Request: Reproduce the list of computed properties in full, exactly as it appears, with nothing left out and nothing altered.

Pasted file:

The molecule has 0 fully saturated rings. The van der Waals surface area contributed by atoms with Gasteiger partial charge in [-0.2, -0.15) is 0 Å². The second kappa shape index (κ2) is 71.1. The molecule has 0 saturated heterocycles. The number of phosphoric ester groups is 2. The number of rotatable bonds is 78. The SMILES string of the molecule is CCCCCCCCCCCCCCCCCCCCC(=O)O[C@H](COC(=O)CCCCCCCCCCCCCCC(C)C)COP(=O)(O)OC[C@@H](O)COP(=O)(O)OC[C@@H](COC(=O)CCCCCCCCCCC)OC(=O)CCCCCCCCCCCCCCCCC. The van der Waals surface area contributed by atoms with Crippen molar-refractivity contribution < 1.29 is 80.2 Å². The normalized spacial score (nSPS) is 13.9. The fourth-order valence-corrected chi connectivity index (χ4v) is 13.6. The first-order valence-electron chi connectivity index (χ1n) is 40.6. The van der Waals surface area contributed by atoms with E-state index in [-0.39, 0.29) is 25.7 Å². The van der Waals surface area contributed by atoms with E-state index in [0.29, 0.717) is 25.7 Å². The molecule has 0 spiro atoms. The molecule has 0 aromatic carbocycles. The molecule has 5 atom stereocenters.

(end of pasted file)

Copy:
The molecule has 0 fully saturated rings. The van der Waals surface area contributed by atoms with Gasteiger partial charge in [-0.2, -0.15) is 0 Å². The second kappa shape index (κ2) is 71.1. The molecule has 0 saturated heterocycles. The number of phosphoric ester groups is 2. The number of rotatable bonds is 78. The SMILES string of the molecule is CCCCCCCCCCCCCCCCCCCCC(=O)O[C@H](COC(=O)CCCCCCCCCCCCCCC(C)C)COP(=O)(O)OC[C@@H](O)COP(=O)(O)OC[C@@H](COC(=O)CCCCCCCCCCC)OC(=O)CCCCCCCCCCCCCCCCC. The van der Waals surface area contributed by atoms with Crippen molar-refractivity contribution < 1.29 is 80.2 Å². The normalized spacial score (nSPS) is 13.9. The fourth-order valence-corrected chi connectivity index (χ4v) is 13.6. The first-order valence-electron chi connectivity index (χ1n) is 40.6. The van der Waals surface area contributed by atoms with E-state index in [-0.39, 0.29) is 25.7 Å². The van der Waals surface area contributed by atoms with E-state index in [0.29, 0.717) is 25.7 Å². The molecule has 0 spiro atoms. The molecule has 0 aromatic carbocycles. The molecule has 5 atom stereocenters.